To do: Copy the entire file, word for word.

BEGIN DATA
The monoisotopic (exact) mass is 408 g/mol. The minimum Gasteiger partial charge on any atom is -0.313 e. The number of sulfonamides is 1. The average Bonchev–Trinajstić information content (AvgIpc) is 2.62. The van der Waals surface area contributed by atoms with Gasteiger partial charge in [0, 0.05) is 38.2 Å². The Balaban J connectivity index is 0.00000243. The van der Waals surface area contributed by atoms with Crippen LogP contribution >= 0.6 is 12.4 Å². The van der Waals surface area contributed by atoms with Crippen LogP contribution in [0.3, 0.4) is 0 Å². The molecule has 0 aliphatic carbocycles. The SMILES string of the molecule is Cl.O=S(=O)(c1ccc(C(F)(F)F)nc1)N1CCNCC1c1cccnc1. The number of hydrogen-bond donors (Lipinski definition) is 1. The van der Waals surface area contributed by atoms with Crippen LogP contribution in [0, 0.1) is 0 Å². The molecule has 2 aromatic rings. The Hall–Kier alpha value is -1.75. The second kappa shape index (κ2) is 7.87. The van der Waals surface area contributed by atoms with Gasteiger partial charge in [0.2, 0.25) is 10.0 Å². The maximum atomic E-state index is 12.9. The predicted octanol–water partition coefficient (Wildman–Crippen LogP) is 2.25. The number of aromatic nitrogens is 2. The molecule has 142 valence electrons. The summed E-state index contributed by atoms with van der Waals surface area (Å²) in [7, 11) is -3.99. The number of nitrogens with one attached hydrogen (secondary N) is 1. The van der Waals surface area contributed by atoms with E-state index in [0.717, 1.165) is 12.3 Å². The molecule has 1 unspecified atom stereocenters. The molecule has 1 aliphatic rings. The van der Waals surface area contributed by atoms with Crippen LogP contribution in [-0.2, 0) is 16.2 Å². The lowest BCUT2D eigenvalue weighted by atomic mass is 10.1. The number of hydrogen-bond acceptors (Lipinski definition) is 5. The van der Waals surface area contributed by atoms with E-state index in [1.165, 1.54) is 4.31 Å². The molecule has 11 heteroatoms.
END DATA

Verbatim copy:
The monoisotopic (exact) mass is 408 g/mol. The minimum Gasteiger partial charge on any atom is -0.313 e. The number of sulfonamides is 1. The average Bonchev–Trinajstić information content (AvgIpc) is 2.62. The van der Waals surface area contributed by atoms with Gasteiger partial charge in [0, 0.05) is 38.2 Å². The Balaban J connectivity index is 0.00000243. The van der Waals surface area contributed by atoms with Crippen LogP contribution >= 0.6 is 12.4 Å². The van der Waals surface area contributed by atoms with Crippen LogP contribution in [0.3, 0.4) is 0 Å². The molecule has 0 aliphatic carbocycles. The SMILES string of the molecule is Cl.O=S(=O)(c1ccc(C(F)(F)F)nc1)N1CCNCC1c1cccnc1. The number of hydrogen-bond donors (Lipinski definition) is 1. The van der Waals surface area contributed by atoms with Crippen LogP contribution in [0, 0.1) is 0 Å². The molecule has 2 aromatic rings. The Hall–Kier alpha value is -1.75. The second kappa shape index (κ2) is 7.87. The van der Waals surface area contributed by atoms with Gasteiger partial charge in [0.2, 0.25) is 10.0 Å². The maximum atomic E-state index is 12.9. The predicted octanol–water partition coefficient (Wildman–Crippen LogP) is 2.25. The number of aromatic nitrogens is 2. The molecule has 142 valence electrons. The summed E-state index contributed by atoms with van der Waals surface area (Å²) in [7, 11) is -3.99. The number of nitrogens with one attached hydrogen (secondary N) is 1. The van der Waals surface area contributed by atoms with E-state index in [0.717, 1.165) is 12.3 Å². The molecule has 1 unspecified atom stereocenters. The molecule has 1 aliphatic rings. The van der Waals surface area contributed by atoms with Crippen LogP contribution in [-0.2, 0) is 16.2 Å². The lowest BCUT2D eigenvalue weighted by atomic mass is 10.1. The number of hydrogen-bond acceptors (Lipinski definition) is 5. The van der Waals surface area contributed by atoms with E-state index in [1.165, 1.54) is 4.31 Å². The molecule has 11 heteroatoms.